6. What does this private/public partnership mean in terms of the ability of states to engage in multiple engagements at once without a general mobilization - is an 'outsourcing model' smart economics? And what about the political and diplomatic implications -- are there dangers of the perception of too great a role of private contractors in the conduct of war, and potential problems with the chain of command? Back to the GWOT and its emphasis on low-intensity conflict, counter-terrorist and counter-insurgent operations, and pre-emptive strikes against rogue states and non-state actors, does the role of private contractors complement the war aims of the coalition of states aligned in the "long war" against terrorism?A. Private contractors are not GIs. They provide no substitute for the fighting men and women of the armed services. I doubt if they ever will. Thus, they do not alter the military equation in any meaningful way. Their involvement has no bearing on whether to draft and mobilize fighting age conscripts.

Incredibly, there are no serious studies that decide the question whether private contracting is a clever move, from the pecuniary point of view. Anecdotal evidence suggests that it is not and that waste and corruption are as rife there as among the traditional state bureaucracy.

Chain of command issues are inevitable. This is especially true when contractors are granted immunity to the consequences of their delinquency, crime, waste, and venality. There is no love lost between the fighting corps and private contractors. As we have seen in Iraq, the involvement of PMCs is often resented by host governments and leads to diplomatic and other incidents.

The solution, of course, is to hold private contractors accountable for their actions and misdeeds.7. I was thinking about how Xenophon and many of the battle-hardened Greek warriors hired themselves out to the Persians in an effort to foster regime change there 2.5 millennia ago -- resulting in his infamous "march of the 10,000" back to Greece after the effort failed. It seems that there has been a very long history of private entities participating in warfare -- lots of military theorists have examined the topic, Machiavelli comes to mind. I am curious your thoughts on this long history -- in some ways it seems like an old phenomenon; but then again, something seems new as well. With Napoleon's levee-en-masse transforming the conduct of modern warfare, resulting in the emergence of total war, and later a series of world wars, I am wondering, does the recent trend toward "privatization" suggest a return to the classical roots of war seen in ancient and early modern days, and a shift away from total war toward more limited engagements -- or might this be temporary, until a new peer adversary such as China rises to shift things back toward mass warfare?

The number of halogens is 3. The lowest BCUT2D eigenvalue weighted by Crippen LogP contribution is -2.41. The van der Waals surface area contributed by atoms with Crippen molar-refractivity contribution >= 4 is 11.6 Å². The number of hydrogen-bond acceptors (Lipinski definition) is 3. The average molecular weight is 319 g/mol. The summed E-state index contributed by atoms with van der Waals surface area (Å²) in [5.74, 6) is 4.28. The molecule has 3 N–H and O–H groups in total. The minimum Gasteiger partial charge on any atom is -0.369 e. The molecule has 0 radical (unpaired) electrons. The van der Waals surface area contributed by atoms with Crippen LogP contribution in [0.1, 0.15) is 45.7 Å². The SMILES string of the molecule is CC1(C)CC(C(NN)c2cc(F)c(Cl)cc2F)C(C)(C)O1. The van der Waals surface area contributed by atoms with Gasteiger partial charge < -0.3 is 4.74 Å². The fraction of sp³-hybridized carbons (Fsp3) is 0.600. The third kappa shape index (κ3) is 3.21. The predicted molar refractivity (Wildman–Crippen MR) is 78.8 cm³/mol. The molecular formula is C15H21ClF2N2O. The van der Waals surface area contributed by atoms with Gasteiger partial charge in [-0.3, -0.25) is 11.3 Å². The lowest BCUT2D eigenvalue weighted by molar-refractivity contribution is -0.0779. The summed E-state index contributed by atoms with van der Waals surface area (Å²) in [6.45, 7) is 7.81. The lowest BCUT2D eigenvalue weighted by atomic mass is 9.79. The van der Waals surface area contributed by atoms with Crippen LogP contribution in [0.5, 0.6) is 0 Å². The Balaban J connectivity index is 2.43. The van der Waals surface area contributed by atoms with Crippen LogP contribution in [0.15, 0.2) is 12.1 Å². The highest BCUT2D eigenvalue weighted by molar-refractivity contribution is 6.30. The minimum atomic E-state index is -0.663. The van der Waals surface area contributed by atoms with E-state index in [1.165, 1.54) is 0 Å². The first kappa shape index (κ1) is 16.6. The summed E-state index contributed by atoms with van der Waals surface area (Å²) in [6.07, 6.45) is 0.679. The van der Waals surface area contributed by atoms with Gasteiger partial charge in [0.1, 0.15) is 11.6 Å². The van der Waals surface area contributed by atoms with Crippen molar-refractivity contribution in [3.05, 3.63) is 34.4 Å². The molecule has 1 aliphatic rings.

A. The modern armies that emerged after the Crimea War are a historic aberration. With the exception of the last 150 years, armed forces throughout history were composed of professional soldiers for hire augmented by ad hoc, short-term bodies of conscripted vassals or citizenry or militias. The erstwhile fighting corpus in its camp incorporated hordes of suppliers of goods and services ("private contractors" in today's parlance).

The attempt to render modern armies self-sufficient and self-sustaining by getting rid of these "parasites" has clearly failed.We are back to where we started: the traditional army.

It is also completely wrong to postulate that "Total War" is a modern phenomenon. It is at least as old as the Bible. The ancient Hebrews were instructed by God to eradicate their enemies, men, women, and children and to confiscate the property of their vanquished foes. How more Total can it get?

Mankind has always cycled between geographically-limited, guerrilla type skirmishes and all-out warfare. Top-heavy Goliath forces, armed with the latest technologies always faced pebble-slinging, nimble, "low intensity" Davids. There's nothing new about that. We are simply in an interim period between two classical wars. Call it a respite.